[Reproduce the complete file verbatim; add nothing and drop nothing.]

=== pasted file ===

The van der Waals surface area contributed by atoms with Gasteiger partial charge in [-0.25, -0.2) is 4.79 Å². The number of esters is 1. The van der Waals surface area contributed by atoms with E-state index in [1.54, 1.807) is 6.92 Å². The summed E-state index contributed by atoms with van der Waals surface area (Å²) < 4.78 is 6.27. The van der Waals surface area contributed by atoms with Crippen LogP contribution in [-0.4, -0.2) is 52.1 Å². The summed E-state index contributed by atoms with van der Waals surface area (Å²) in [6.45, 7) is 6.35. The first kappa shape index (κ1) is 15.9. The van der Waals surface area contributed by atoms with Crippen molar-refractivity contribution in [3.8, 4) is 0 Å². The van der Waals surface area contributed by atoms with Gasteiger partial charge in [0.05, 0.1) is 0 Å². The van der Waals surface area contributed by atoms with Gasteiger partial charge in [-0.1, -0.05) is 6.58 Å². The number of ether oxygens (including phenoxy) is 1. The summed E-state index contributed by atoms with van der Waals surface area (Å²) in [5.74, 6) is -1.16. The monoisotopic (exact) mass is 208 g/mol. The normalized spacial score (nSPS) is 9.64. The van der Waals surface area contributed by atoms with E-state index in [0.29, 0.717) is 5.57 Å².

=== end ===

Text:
The van der Waals surface area contributed by atoms with Gasteiger partial charge in [-0.25, -0.2) is 4.79 Å². The number of esters is 1. The van der Waals surface area contributed by atoms with E-state index in [1.54, 1.807) is 6.92 Å². The summed E-state index contributed by atoms with van der Waals surface area (Å²) < 4.78 is 6.27. The van der Waals surface area contributed by atoms with Crippen LogP contribution in [-0.4, -0.2) is 52.1 Å². The summed E-state index contributed by atoms with van der Waals surface area (Å²) in [6.45, 7) is 6.35. The first kappa shape index (κ1) is 15.9. The van der Waals surface area contributed by atoms with Crippen molar-refractivity contribution in [3.8, 4) is 0 Å². The van der Waals surface area contributed by atoms with Gasteiger partial charge in [0.05, 0.1) is 0 Å². The van der Waals surface area contributed by atoms with Gasteiger partial charge in [-0.1, -0.05) is 6.58 Å². The number of ether oxygens (including phenoxy) is 1. The summed E-state index contributed by atoms with van der Waals surface area (Å²) in [5.74, 6) is -1.16. The monoisotopic (exact) mass is 208 g/mol. The normalized spacial score (nSPS) is 9.64. The van der Waals surface area contributed by atoms with E-state index in [0.29, 0.717) is 5.57 Å².